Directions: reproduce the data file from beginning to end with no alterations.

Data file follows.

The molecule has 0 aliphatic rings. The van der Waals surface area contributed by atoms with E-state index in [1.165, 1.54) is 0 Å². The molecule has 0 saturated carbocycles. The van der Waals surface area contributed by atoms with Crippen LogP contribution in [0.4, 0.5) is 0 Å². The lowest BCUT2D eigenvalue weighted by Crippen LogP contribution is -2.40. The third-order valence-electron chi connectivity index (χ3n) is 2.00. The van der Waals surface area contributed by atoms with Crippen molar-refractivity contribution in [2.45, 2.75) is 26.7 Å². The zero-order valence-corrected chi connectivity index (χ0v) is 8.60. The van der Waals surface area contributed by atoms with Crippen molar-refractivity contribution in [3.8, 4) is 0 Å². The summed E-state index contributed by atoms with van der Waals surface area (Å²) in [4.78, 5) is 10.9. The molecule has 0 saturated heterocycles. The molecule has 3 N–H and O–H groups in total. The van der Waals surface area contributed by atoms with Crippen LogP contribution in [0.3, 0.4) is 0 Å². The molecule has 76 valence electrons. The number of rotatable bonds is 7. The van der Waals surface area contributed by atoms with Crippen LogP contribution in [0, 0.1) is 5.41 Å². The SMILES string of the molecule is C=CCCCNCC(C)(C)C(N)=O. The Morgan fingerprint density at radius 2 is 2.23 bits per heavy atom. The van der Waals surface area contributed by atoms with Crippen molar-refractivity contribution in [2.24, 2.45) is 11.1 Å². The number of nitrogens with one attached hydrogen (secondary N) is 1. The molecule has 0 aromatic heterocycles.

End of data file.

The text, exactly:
The molecule has 0 aliphatic rings. The van der Waals surface area contributed by atoms with E-state index in [1.165, 1.54) is 0 Å². The molecule has 0 saturated carbocycles. The van der Waals surface area contributed by atoms with Crippen LogP contribution in [0.4, 0.5) is 0 Å². The lowest BCUT2D eigenvalue weighted by Crippen LogP contribution is -2.40. The third-order valence-electron chi connectivity index (χ3n) is 2.00. The van der Waals surface area contributed by atoms with Crippen molar-refractivity contribution in [2.45, 2.75) is 26.7 Å². The zero-order valence-corrected chi connectivity index (χ0v) is 8.60. The van der Waals surface area contributed by atoms with Crippen molar-refractivity contribution in [3.8, 4) is 0 Å². The summed E-state index contributed by atoms with van der Waals surface area (Å²) in [4.78, 5) is 10.9. The molecule has 0 saturated heterocycles. The molecule has 3 N–H and O–H groups in total. The van der Waals surface area contributed by atoms with Crippen LogP contribution in [0.3, 0.4) is 0 Å². The molecule has 76 valence electrons. The number of rotatable bonds is 7. The van der Waals surface area contributed by atoms with Crippen LogP contribution in [0, 0.1) is 5.41 Å². The SMILES string of the molecule is C=CCCCNCC(C)(C)C(N)=O. The Morgan fingerprint density at radius 2 is 2.23 bits per heavy atom. The van der Waals surface area contributed by atoms with Crippen molar-refractivity contribution in [2.24, 2.45) is 11.1 Å². The number of nitrogens with one attached hydrogen (secondary N) is 1. The molecule has 0 aromatic heterocycles.